Toronto's Historical Plaques
Learn a little of Toronto's history as told through its plaques
Edgar John Jarvis 1835-1907
Photos by Alan L Brown - Posted April, 2008
Plaque coordinates: 43.674468 -79.380319
One of Rosedale's early developers, Edgar John Jarvis was introduced to this area by his uncle, William Botsford Jarvis of "Rosedale Villa". Edgar and his wife, Charlotte, moved here into their new home, "Glen Hurst", in 1866. It still stands, although now hidden from view behind these original stone gateposts.
Enchanted by the surrounding ravines, Jarvis envisioned turning the area into Toronto's most prestigious neighbourhood. To attract affluent buyers, he constructed the first two high-level bridges across the south Rosedale ravine, built for sale two of Rosedale's early mansions, and planted Elm and Maple Avenues with their namesake trees.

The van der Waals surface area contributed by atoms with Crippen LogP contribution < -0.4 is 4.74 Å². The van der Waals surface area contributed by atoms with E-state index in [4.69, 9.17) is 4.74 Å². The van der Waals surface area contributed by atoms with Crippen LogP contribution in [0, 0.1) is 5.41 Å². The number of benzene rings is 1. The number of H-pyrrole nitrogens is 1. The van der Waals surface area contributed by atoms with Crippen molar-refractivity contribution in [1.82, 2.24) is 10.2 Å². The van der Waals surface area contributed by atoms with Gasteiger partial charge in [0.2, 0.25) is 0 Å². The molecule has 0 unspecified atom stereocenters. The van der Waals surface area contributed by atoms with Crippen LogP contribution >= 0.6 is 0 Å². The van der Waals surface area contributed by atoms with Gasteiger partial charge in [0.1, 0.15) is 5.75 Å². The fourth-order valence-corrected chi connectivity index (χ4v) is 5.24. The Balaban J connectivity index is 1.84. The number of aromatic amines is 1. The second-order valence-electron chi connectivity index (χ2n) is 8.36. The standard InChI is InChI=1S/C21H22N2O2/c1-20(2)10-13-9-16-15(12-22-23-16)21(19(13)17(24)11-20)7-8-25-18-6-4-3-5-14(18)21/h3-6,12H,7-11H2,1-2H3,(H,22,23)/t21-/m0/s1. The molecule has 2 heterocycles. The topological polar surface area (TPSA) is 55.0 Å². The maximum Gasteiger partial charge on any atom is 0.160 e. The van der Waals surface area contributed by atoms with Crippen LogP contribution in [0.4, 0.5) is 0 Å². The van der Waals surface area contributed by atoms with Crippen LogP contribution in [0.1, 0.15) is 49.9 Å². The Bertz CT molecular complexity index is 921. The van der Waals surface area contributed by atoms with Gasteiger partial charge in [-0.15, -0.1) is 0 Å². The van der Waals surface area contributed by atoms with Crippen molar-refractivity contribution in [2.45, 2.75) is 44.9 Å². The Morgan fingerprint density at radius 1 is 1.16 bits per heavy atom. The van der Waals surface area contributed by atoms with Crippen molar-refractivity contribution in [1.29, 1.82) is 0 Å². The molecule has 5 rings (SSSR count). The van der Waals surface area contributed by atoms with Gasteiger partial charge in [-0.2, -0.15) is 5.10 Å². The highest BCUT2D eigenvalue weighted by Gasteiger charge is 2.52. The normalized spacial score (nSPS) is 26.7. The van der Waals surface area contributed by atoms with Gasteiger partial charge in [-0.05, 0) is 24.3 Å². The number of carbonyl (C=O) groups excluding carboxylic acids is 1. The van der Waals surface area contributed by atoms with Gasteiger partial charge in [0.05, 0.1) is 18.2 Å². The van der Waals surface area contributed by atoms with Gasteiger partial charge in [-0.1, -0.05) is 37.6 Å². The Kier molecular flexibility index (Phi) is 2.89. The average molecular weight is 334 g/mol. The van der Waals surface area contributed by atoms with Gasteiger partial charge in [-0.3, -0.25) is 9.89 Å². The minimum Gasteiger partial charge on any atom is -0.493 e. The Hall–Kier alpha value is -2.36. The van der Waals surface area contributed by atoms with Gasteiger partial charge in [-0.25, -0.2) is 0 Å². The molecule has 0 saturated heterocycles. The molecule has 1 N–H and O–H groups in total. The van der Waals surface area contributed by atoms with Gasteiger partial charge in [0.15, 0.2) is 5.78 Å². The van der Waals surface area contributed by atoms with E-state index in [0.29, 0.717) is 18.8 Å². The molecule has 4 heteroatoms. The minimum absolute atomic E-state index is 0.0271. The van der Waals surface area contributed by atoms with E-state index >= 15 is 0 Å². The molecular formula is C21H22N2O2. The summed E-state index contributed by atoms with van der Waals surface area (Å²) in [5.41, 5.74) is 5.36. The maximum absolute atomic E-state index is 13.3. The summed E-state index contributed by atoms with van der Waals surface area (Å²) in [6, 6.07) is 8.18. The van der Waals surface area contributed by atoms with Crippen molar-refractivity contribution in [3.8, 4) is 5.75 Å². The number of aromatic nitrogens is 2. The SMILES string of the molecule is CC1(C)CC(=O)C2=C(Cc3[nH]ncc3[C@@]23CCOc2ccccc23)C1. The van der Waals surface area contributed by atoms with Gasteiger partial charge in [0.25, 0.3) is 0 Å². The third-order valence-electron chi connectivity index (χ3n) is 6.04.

In the mid-1880s, shortly after the completion of his family's second Rosedale estate, Jarvis exhausted his finances. The estate was sold, and it was not until 1906 that Jarvis built his third residence, "Evenholm", designed by his architect son, Beaumont Jarvis, at 157 South Drive. Edgar Jarvis died one year later, in 1907. Charlotte, a poet and music teacher, was hailed a "Rosedale pioneer" on her death in 1931.
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